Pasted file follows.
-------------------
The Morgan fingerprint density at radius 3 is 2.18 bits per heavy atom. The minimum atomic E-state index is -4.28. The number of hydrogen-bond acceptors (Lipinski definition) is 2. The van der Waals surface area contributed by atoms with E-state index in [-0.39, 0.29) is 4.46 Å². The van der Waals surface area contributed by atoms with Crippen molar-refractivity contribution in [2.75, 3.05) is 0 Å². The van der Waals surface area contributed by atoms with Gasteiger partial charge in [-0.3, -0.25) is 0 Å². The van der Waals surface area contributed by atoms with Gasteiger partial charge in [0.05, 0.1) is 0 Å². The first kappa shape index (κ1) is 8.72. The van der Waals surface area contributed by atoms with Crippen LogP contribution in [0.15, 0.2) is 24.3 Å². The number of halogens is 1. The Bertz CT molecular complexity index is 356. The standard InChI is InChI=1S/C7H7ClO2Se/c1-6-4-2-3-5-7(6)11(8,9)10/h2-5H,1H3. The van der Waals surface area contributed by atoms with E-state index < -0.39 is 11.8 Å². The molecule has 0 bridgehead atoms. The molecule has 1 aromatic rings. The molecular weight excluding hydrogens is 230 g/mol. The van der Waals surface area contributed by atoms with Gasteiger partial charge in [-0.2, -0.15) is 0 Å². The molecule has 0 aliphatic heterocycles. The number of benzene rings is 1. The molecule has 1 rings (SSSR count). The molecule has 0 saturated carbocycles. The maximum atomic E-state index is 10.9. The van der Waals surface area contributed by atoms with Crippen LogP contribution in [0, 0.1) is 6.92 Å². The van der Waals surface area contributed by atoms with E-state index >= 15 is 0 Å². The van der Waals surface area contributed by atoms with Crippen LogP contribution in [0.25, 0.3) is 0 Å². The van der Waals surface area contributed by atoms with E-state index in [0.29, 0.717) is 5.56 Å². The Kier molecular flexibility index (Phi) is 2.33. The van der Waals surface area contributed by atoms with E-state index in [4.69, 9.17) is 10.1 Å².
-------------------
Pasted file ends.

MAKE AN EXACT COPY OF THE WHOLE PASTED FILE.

The Morgan fingerprint density at radius 3 is 2.18 bits per heavy atom. The minimum atomic E-state index is -4.28. The number of hydrogen-bond acceptors (Lipinski definition) is 2. The van der Waals surface area contributed by atoms with E-state index in [-0.39, 0.29) is 4.46 Å². The van der Waals surface area contributed by atoms with Crippen molar-refractivity contribution in [2.75, 3.05) is 0 Å². The van der Waals surface area contributed by atoms with Gasteiger partial charge in [-0.3, -0.25) is 0 Å². The van der Waals surface area contributed by atoms with Gasteiger partial charge in [0.05, 0.1) is 0 Å². The first kappa shape index (κ1) is 8.72. The van der Waals surface area contributed by atoms with Crippen LogP contribution in [0.15, 0.2) is 24.3 Å². The number of halogens is 1. The Bertz CT molecular complexity index is 356. The standard InChI is InChI=1S/C7H7ClO2Se/c1-6-4-2-3-5-7(6)11(8,9)10/h2-5H,1H3. The van der Waals surface area contributed by atoms with E-state index < -0.39 is 11.8 Å². The molecule has 0 bridgehead atoms. The molecule has 1 aromatic rings. The molecular weight excluding hydrogens is 230 g/mol. The van der Waals surface area contributed by atoms with Gasteiger partial charge in [-0.2, -0.15) is 0 Å². The molecule has 0 aliphatic heterocycles. The number of benzene rings is 1. The molecule has 1 rings (SSSR count). The molecule has 0 saturated carbocycles. The maximum atomic E-state index is 10.9. The van der Waals surface area contributed by atoms with Crippen LogP contribution in [0, 0.1) is 6.92 Å². The van der Waals surface area contributed by atoms with E-state index >= 15 is 0 Å². The van der Waals surface area contributed by atoms with Crippen LogP contribution in [0.25, 0.3) is 0 Å². The van der Waals surface area contributed by atoms with E-state index in [0.29, 0.717) is 5.56 Å². The Kier molecular flexibility index (Phi) is 2.33. The van der Waals surface area contributed by atoms with E-state index in [4.69, 9.17) is 10.1 Å².